Tully’s early books are documentary tracts. No Full Stops in India (1988), his third work, however, comprises a collection of journalistic essays that mark his interest in the changing contours of an India in the remaking. Upcountry Tales is historically located in exactly that period — the 1980s. His other collection of short stories, The Heart of India, was published way back in 1995. He continued with his interest in getting under the skin of the India experience with titles like India in Slow Motion (2002), written in collaboration with Gillian Wright, his partner. Tully later wrote India’s Unending Journey (2008) and Non-Stop India (2011). These books together gather around them an agglomeration of engaging themes — about an India being churned from within and without, and an outsider/insider trying to decode and disseminate that churning.

Reviewed by Debraj Mookerjee

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Title: The Revenge of the Non-vegetarian
Author: Upamanyu Chatterjee
Publisher: Speaking Tiger; 2018

Some book titles are a giveaway. Given the political climate in India today, with so many conversations centred on the subject of meat eating, one might be forgiven for assuming that The Revenge of the Non-vegetarian, Upamanyu Chatterjee’s seventh book, a novella, is a satirical take on contemporary India. In English August(1988), and in The Mammaries of the Welfare State (2000), Chatterjee’s pen is acerbic, and educated-middle-class-privilege tipped, displaying a wit that wafts out of the 1970s generation in mainstream Delhi University. The temptation is to assume that Non-vegetarian presents more of the same. It does not. It is a sombre story, set in a small town (Batia) in early post-Independence India, and told with uncharacteristic restraint.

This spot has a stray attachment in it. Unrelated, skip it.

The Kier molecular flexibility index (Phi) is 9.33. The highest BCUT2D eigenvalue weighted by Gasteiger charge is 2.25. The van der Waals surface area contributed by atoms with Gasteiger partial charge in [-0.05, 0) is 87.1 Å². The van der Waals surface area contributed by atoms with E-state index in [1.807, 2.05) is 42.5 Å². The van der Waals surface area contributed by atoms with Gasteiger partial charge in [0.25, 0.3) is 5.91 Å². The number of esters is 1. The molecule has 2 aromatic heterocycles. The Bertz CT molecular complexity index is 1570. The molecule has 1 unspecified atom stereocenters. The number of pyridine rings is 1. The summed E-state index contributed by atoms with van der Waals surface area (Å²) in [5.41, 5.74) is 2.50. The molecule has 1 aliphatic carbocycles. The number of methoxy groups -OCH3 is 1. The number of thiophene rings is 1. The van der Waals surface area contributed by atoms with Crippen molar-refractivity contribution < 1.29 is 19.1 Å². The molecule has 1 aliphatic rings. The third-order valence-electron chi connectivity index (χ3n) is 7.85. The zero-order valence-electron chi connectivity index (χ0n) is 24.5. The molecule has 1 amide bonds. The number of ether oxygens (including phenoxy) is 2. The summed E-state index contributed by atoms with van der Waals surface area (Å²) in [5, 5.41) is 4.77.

The Revenge of the Non-vegetarian features Agastya Sen’s father (who we met in English, August, writing peremptory letters to his ennui-stricken son), and hearkens back to an older milieu, both in terms of the frame, and in the person of Madhusudan Sen, ICS, sub-divisional magistrate in the small town of Batia. The murder of six people who Sen considers friends, or the murderer that sparks the tale of revenge, present little mystery. The suspense is built by the narrative that unfolds from the edges of the grim event and the role Sen plays in giving shape to it over a period in time with issues swiveling around death penalty. Unlike his spiritually dispirited son from the celebrated debut novel, in this somewhat less ambitious novella, Sen is self-possessed, intellectually restrained, committed to the world in which he enjoys the trappings of state power, and a steadfast friend.

 

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By some existential quirk of fate it seemed I owed him money. Owed Kasim that is. Yes, deep down within I always felt I owed him money. I did not remember from when, or even how. Did I run up some losses for him in business? Did I take something precious from him that had to be paid for? I did not know then. I do not know now. But I felt then as I feel now, I owed him.

Kasim was generous. He never insisted that I pay. Not that he did mind when I did. In fact, he had a shrewd mind. He knew I would pay. When you owe someone money, and you are the decent sort, you do pay, don’t you? Kasim knew that. So he made it seem like he never really had his mind on the money. Why bring in money matters when you don’t need to? Well, in any case I paid him regularly. Somehow, the debt never seemed to get repaid. There was no cut-off date in our contract, it seemed.